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When the Oncologist Becomes a Patient: Dr. Michael Gordon’s Story
Written By: Julia Brabant
Date of Diagnosis: May 2021
Current Status: No Sign of Active Cancer
It’s impossible to prepare oneself for a pancreatic cancer diagnosis, but as a medical oncologist and the Chief Medical Officer at the HonorHealth Research Institute in Scottsdale, Arizona, Dr. Michael Gordon knew more than most about what to expect after his own. Now, several years post-surgery, he shows no evidence of disease, but he does offer a unique perspective as someone who has not only treated pancreatic cancer but survived it.
In his role at HonorHealth, Dr. Gordon oversees all research activities including within the Division of Cancer Research, helping expand patient access to innovative, cutting-edge clinical trials and treatment methods. As an oncologist with decades in practice, Dr. Gordon also knew better than to ignore even subtle health symptoms, so when he started experiencing uncharacteristic itchiness and seeing changes to the color of his stool and urine, he sought treatment from an internist.
The internist determined Dr. Gordon’s bilirubin and liver enzyme levels were elevated and conducted a series of tests, including a CT scan, an endoscopic ultrasound and an ERCP. Tests revealed a large cystic mass in the head of the pancreas with intraductal papillary mucinous neoplasms, or IPMN. IPMN are cysts in the pancreas that are initially benign but have the potential to progress into cancerous tumors.
Dr. Gordon’s medical team used a technique called pancreatic duct brushing to make a diagnosis of adenocarcinoma. PET and MRI scans showed that his cancer had not progressed outside the pancreas and was likely “resectable,” or eligible for surgical removal.
Before he could have surgery, though, Dr. Gordon’s care team set to work shrinking the tumor by administering neoadjuvant therapy. This type of therapy seeks to help prepare a patient for surgery or another primary treatment. He underwent four cycles of chemotherapy and five weeks of radiation, and in November 2021, he traveled to Milwaukee, Wisconsin, to have a Whipple procedure.
Dr. Douglas B. Evans of Froedtert & the Medical College of Wisconsin performed the Whipple surgery, after which pathologists determined there was no more evidence of disease. Dr. Gordon took some time to recover from the intensive procedure before beginning two more months of maintenance chemotherapy to help lessen the chances of the cancer coming back.
Now, he has health assessments every three months to monitor his condition. If everything looks good by the two-year anniversary of his Whipple procedure, he may start waiting six months between follow-up visits. Like many Whipple patients, Dr. Gordon has had to tweak his diet and take CREON, which helps with digestion, with most meals. While he never developed diabetes, which happens to some pancreatic cancer patients, Dr. Gordon does take Metformin, which studies suggest may lower the risk of pancreatic cancer for some patients.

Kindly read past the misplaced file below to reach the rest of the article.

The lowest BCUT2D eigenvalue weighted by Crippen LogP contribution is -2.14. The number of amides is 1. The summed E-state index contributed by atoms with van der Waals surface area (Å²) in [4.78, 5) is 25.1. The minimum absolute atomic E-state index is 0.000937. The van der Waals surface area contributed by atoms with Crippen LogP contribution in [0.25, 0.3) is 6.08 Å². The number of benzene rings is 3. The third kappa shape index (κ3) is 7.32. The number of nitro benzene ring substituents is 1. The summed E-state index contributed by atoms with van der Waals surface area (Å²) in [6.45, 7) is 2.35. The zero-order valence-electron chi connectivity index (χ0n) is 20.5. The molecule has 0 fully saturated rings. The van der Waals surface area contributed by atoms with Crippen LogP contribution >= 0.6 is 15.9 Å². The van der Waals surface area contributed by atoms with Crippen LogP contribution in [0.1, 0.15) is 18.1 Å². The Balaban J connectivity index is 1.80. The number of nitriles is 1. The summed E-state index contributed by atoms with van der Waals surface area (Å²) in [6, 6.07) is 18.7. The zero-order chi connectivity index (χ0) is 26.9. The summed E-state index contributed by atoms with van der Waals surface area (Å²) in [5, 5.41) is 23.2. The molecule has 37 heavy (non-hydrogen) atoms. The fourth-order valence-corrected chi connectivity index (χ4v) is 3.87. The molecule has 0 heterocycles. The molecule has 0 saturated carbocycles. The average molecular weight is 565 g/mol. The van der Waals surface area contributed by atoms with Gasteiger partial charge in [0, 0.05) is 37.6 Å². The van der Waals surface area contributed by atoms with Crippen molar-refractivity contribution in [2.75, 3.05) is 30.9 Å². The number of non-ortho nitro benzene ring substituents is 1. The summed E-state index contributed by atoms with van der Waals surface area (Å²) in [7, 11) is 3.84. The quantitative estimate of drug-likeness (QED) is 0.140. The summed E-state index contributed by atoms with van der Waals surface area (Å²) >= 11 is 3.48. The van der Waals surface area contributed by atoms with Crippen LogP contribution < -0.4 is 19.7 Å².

Having been identified as having a high-risk gene for the development of cancer, Dr. Gordon remains under surveillance for other cancers.
Seeking – and Supplying – Answers
Many people with pancreatic cancer have no family history of the condition, and Dr. Gordon is among them. However, he did have genetic testing done to see if he had gene mutations that heightened his chances of getting cancer, and the tests showed he had a pathogenic ATM mutation, which may increase the chances of pancreatic and prostate cancers.
While seeking answers about what might have contributed to his own cancer risk, Dr. Gordon returned to full-time work. When he’d anticipated taking a leave of absence to have surgery, he’d messaged his own cancer patients, many of whom had noticed his hair and weight loss. He wanted to ease their concerns, and he also hoped his own story might give them hope while they worked through their own diagnoses.
“Having cancer does give you novel insight about what it’s like to a be a patient with these issues,” Dr. Gordon said. “You develop a unique sense of empathy when it comes to things like the cognitive effects of chemo; experiences with neuropathy…it can help patients to know that the person taking care of them shared their experiences.”
Dr. Gordon noted that while no two people with metastatic diseases have identical experiences, many do go through similar struggles and often don’t have adequate time to prepare for the decision-making process that follows a cancer diagnosis.
For this reason, he’s a strong advocate for taking advantage of support groups, pancreatic cancer organizations and other resources that unite people facing similar health struggles. Dr. Gordon also says that while he does not treat pancreatic cancer patients directly, for him, getting back to work within the greater cancer community was part of the healing process.
“My role as an oncologist prepared me better for the highs, lows and complexities of being a cancer patient, but I had a whole team treating me,” he said. “I hope my own patients see me as a success story…they’re a big part of me coming back to doing what I love.”
Dr. Michael Gordon continues to oversee research operations at the HonorHealth Research Institute and undergo regular monitoring of his condition as of June 2023.